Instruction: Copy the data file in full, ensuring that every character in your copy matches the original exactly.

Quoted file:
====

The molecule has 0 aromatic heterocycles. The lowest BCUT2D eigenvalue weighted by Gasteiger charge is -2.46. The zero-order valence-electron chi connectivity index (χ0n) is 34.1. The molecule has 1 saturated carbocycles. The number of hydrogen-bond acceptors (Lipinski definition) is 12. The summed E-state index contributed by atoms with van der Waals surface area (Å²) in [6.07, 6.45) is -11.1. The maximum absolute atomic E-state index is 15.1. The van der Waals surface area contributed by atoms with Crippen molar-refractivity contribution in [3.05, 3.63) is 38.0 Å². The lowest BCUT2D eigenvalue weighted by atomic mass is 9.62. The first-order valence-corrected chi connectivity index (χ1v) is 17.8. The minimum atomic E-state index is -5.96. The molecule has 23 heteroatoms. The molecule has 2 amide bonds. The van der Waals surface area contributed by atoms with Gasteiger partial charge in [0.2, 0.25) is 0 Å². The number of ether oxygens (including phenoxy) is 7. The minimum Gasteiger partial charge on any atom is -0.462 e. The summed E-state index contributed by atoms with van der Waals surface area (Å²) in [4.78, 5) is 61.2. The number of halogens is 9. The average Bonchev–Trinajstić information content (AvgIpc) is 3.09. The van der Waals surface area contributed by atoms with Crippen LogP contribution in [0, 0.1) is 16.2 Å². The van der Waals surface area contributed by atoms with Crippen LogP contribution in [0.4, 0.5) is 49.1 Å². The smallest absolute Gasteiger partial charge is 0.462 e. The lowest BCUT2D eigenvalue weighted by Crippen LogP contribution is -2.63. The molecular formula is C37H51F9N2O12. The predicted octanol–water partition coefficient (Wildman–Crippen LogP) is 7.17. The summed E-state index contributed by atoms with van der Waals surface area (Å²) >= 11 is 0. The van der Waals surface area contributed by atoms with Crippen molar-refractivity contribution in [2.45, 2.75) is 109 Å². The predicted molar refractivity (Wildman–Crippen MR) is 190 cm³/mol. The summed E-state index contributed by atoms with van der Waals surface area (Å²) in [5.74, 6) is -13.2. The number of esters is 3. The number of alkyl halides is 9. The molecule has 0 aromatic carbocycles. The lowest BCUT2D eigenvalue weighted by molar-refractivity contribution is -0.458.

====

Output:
The molecule has 0 aromatic heterocycles. The lowest BCUT2D eigenvalue weighted by Gasteiger charge is -2.46. The zero-order valence-electron chi connectivity index (χ0n) is 34.1. The molecule has 1 saturated carbocycles. The number of hydrogen-bond acceptors (Lipinski definition) is 12. The summed E-state index contributed by atoms with van der Waals surface area (Å²) in [6.07, 6.45) is -11.1. The maximum absolute atomic E-state index is 15.1. The van der Waals surface area contributed by atoms with Crippen molar-refractivity contribution in [3.05, 3.63) is 38.0 Å². The lowest BCUT2D eigenvalue weighted by atomic mass is 9.62. The first-order valence-corrected chi connectivity index (χ1v) is 17.8. The minimum atomic E-state index is -5.96. The molecule has 23 heteroatoms. The molecule has 2 amide bonds. The van der Waals surface area contributed by atoms with Gasteiger partial charge in [0.2, 0.25) is 0 Å². The number of ether oxygens (including phenoxy) is 7. The minimum Gasteiger partial charge on any atom is -0.462 e. The summed E-state index contributed by atoms with van der Waals surface area (Å²) in [4.78, 5) is 61.2. The number of halogens is 9. The average Bonchev–Trinajstić information content (AvgIpc) is 3.09. The van der Waals surface area contributed by atoms with Crippen LogP contribution in [0, 0.1) is 16.2 Å². The van der Waals surface area contributed by atoms with Crippen LogP contribution in [0.4, 0.5) is 49.1 Å². The smallest absolute Gasteiger partial charge is 0.462 e. The lowest BCUT2D eigenvalue weighted by Crippen LogP contribution is -2.63. The molecular formula is C37H51F9N2O12. The predicted octanol–water partition coefficient (Wildman–Crippen LogP) is 7.17. The summed E-state index contributed by atoms with van der Waals surface area (Å²) >= 11 is 0. The van der Waals surface area contributed by atoms with Crippen molar-refractivity contribution in [2.45, 2.75) is 109 Å². The predicted molar refractivity (Wildman–Crippen MR) is 190 cm³/mol. The summed E-state index contributed by atoms with van der Waals surface area (Å²) in [5.74, 6) is -13.2. The number of esters is 3. The number of alkyl halides is 9. The molecule has 0 aromatic carbocycles. The lowest BCUT2D eigenvalue weighted by molar-refractivity contribution is -0.458.